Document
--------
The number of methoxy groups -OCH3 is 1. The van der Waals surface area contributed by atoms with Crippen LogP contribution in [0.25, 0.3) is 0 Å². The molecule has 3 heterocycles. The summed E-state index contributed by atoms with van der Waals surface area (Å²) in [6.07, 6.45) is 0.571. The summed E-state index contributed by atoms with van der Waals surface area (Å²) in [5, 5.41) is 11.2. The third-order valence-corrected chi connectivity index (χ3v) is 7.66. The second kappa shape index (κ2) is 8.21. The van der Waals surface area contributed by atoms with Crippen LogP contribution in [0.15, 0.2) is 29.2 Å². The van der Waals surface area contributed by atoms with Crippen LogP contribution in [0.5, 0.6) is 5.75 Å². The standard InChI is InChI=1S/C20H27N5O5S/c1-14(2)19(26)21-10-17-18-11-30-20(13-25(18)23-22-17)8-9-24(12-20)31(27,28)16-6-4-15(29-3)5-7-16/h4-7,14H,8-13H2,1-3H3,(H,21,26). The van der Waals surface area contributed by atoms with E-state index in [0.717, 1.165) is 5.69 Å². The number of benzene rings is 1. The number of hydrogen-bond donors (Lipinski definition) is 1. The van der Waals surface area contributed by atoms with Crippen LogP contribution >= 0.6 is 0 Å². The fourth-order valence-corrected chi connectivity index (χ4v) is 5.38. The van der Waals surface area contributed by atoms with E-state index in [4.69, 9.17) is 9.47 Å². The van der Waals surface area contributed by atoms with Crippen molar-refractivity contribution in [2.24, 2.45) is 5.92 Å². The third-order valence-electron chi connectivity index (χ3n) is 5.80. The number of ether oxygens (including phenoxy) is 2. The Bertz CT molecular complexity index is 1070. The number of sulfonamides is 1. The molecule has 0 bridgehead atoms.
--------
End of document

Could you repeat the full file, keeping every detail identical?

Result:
The number of methoxy groups -OCH3 is 1. The van der Waals surface area contributed by atoms with Crippen LogP contribution in [0.25, 0.3) is 0 Å². The molecule has 3 heterocycles. The summed E-state index contributed by atoms with van der Waals surface area (Å²) in [6.07, 6.45) is 0.571. The summed E-state index contributed by atoms with van der Waals surface area (Å²) in [5, 5.41) is 11.2. The third-order valence-corrected chi connectivity index (χ3v) is 7.66. The second kappa shape index (κ2) is 8.21. The van der Waals surface area contributed by atoms with Crippen LogP contribution in [0.15, 0.2) is 29.2 Å². The van der Waals surface area contributed by atoms with Crippen LogP contribution in [0.5, 0.6) is 5.75 Å². The standard InChI is InChI=1S/C20H27N5O5S/c1-14(2)19(26)21-10-17-18-11-30-20(13-25(18)23-22-17)8-9-24(12-20)31(27,28)16-6-4-15(29-3)5-7-16/h4-7,14H,8-13H2,1-3H3,(H,21,26). The van der Waals surface area contributed by atoms with E-state index in [0.717, 1.165) is 5.69 Å². The number of benzene rings is 1. The number of hydrogen-bond donors (Lipinski definition) is 1. The van der Waals surface area contributed by atoms with Crippen LogP contribution >= 0.6 is 0 Å². The fourth-order valence-corrected chi connectivity index (χ4v) is 5.38. The van der Waals surface area contributed by atoms with E-state index in [4.69, 9.17) is 9.47 Å². The van der Waals surface area contributed by atoms with Crippen molar-refractivity contribution in [2.24, 2.45) is 5.92 Å². The third-order valence-electron chi connectivity index (χ3n) is 5.80. The number of ether oxygens (including phenoxy) is 2. The Bertz CT molecular complexity index is 1070. The number of sulfonamides is 1. The molecule has 0 bridgehead atoms.